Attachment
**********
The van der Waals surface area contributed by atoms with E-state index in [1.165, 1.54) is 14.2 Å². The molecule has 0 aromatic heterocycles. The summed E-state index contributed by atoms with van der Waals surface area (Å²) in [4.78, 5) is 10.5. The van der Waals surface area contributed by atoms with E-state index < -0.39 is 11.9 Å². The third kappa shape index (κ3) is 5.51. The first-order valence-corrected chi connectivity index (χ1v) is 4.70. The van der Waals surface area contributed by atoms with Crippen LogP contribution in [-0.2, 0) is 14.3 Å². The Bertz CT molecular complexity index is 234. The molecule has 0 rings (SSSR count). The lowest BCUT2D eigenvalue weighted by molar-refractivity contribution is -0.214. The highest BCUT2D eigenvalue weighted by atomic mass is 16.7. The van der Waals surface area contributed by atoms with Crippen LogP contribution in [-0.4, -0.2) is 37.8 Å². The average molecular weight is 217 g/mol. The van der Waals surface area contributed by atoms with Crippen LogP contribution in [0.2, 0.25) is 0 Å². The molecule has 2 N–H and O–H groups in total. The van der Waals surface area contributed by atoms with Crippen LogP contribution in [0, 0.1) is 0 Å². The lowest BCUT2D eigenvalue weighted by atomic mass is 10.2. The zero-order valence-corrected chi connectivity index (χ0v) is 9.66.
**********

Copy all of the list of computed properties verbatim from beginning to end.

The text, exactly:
The van der Waals surface area contributed by atoms with E-state index in [1.165, 1.54) is 14.2 Å². The molecule has 0 aromatic heterocycles. The summed E-state index contributed by atoms with van der Waals surface area (Å²) in [4.78, 5) is 10.5. The van der Waals surface area contributed by atoms with E-state index < -0.39 is 11.9 Å². The third kappa shape index (κ3) is 5.51. The first-order valence-corrected chi connectivity index (χ1v) is 4.70. The van der Waals surface area contributed by atoms with Crippen LogP contribution in [-0.2, 0) is 14.3 Å². The Bertz CT molecular complexity index is 234. The molecule has 0 rings (SSSR count). The lowest BCUT2D eigenvalue weighted by molar-refractivity contribution is -0.214. The highest BCUT2D eigenvalue weighted by atomic mass is 16.7. The van der Waals surface area contributed by atoms with Crippen LogP contribution in [-0.4, -0.2) is 37.8 Å². The average molecular weight is 217 g/mol. The van der Waals surface area contributed by atoms with Crippen LogP contribution in [0.2, 0.25) is 0 Å². The molecule has 2 N–H and O–H groups in total. The van der Waals surface area contributed by atoms with Crippen LogP contribution in [0, 0.1) is 0 Å². The lowest BCUT2D eigenvalue weighted by atomic mass is 10.2. The zero-order valence-corrected chi connectivity index (χ0v) is 9.66.